The alleged mastermind of the 9/11 attacks, Khaled Sheikh Mohammed, and four co-defendants said Monday they will plead guilty to terrorism charges. By submitting guilty pleas, the five men would lose all legal defense against a death sentence.
AFP - The self-proclaimed architect of the September 11, 2001 attacks Khalid Sheikh Mohammed and four co-defendants said Monday they will plead guilty to terror charges that could bring the death penalty.
The judge of the military tribunal at the US naval base at Guantanamo Bay, Cuba, Army Colonel Stephen Henley, said during pre-trial proceedings that the five defendants had indicated they "wished to enter pleas in what was termed as confessions in this case."
Henley said the defendants, in a letter received by the court several weeks ago, also said that they wished to dismiss their tribunal-appointed attorneys, scrap pre-trial motions and plead guilty to the terror charges.
In submitting their guilty pleas, the five plotters would abandon all defenses against capital punishment, in the hopes of being sentenced to die before president-elect Barack Obama takes office on January 20.
"We don't want to waste time," Sheikh Mohammed, dressed in white and wearing a white turban, with a long gray and black beard, earlier told the judge in English.
Sheikh Mohammed was captured in Pakistan in 2003 and handed over to US agents who held him in secret prisons for more than three years before sending him to Guantanamo Bay.
During his arraignment in June, Sheikh Mohammed said he welcomes martyrdom.
But Obama opposes the Guantanamo tribunals, and has said he wants to close down the facility once he becomes president -- a pledge that if carried out interferes with the plans of the accused who want to die as martyrs for Islam.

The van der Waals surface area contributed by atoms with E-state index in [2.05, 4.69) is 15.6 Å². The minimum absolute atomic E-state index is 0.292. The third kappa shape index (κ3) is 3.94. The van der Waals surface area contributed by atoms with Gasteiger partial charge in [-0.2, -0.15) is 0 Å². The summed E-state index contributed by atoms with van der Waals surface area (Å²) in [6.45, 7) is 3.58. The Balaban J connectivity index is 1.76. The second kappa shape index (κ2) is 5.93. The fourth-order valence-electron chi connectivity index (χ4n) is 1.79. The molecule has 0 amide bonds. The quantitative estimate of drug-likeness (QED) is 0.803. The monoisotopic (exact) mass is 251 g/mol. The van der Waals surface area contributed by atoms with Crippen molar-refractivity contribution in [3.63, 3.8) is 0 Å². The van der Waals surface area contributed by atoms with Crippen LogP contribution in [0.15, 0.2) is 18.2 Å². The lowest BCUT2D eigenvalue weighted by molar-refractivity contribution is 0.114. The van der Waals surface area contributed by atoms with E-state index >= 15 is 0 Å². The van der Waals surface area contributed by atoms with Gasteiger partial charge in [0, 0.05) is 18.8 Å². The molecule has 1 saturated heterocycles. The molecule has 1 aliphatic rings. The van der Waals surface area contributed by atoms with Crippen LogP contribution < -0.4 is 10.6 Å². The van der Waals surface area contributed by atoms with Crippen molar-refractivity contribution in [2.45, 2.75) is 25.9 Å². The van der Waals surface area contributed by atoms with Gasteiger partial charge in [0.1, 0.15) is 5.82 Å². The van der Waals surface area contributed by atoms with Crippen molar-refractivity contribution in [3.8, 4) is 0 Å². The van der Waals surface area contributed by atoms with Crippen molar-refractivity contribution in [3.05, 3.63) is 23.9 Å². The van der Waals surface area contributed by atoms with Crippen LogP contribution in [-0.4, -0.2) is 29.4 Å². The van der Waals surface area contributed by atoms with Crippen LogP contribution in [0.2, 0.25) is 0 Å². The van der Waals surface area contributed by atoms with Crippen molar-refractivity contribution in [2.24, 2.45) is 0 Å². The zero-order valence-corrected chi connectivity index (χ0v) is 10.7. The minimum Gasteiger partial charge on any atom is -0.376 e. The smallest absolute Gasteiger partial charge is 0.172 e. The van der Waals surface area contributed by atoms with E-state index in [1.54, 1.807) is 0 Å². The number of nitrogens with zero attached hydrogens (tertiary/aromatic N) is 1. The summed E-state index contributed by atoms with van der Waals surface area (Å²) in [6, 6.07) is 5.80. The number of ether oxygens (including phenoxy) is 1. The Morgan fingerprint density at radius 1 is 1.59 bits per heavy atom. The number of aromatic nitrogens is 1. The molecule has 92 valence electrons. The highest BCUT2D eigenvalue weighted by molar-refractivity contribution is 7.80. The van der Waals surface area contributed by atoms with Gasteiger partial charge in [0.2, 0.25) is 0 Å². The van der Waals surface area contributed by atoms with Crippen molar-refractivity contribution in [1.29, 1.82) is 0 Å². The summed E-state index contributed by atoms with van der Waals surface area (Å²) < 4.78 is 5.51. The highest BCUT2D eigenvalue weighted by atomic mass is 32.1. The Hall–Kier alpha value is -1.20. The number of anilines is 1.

After a recess, Sheikh Mohammed and co-defendants Ramzi bin al-Shibh and Mustafa al-Hawsawi changed course, saying they were postponing their guilty pleas until a future court date, pending mental evaluations of the two other defendants, whose competency to stand trial has been questioned.
The three defendants indicated they still intend to plead guilty, but want to be sure that the other two defendants -- Walid bin Attash and Ali Abdul-Aziz Ali -- also will be permitted to do so.
With the judge postponing argument on the case's motions, it is unlikely that pleas would be entered this week, and it is possible that they may not be heard until next year.
Monday's court session ended at 2300 GMT, but not before Ramzi bin al-Shibh offered holiday greetings to "Osama bin Laden, God protect him" and to "the entire Islamic world" on Eid al-Adha, the Muslim holy day commemorating Abraham's willingness to sacrifice his son.
On the eve of Monday's hearing, which was attended by numerous relatives of the 9/11 victims, Alice Hoagland -- whose son Mark Bingham died fighting hijackers aboard United Airways' flight 93 -- said she opposed the capital punishment for Sheikh Mohammed, in part to deny him glory in death.
"I can't think of anybody who less deserves martyrdom," said Hoagland.
Human rights groups were quick to criticize the proceedings.
"Anyone who believes that this is a victory for American justice is sadly mistaken," American Civil Liberties Union executive director Anthony Romero said.
Jennifer Daskal, an official with Human Rights Watch, echoed that view.
"What should have been a major victory in holding the 9/11 defendants accountable for terrible crimes has been tainted by torture and an unfair military commissions process," she said
But Hoagland, whose son was one of 2,973 people killed in the September 2001 attacks on New York and Washington, said she was "really proud that the commission is proceeding in its slow and thoughtful and deliberate way."
Other relative of victims said they welcomed the prosecutions of the alleged perpetrators of the worst-ever act of terrorism on US soil.
"I think its an extremely proud day because it show just how sincere the US is in giving these individuals a fair trial," said Hamilton Peterson, whose father and stepmother were on Flight 93.
Peterson added that he hoped Obama would not only choose to keep the Guantanamo camp open, but might consider expanding it once he confronts "a new awareness of the realities" of global extremism after he takes office.
Date created : 2008-12-08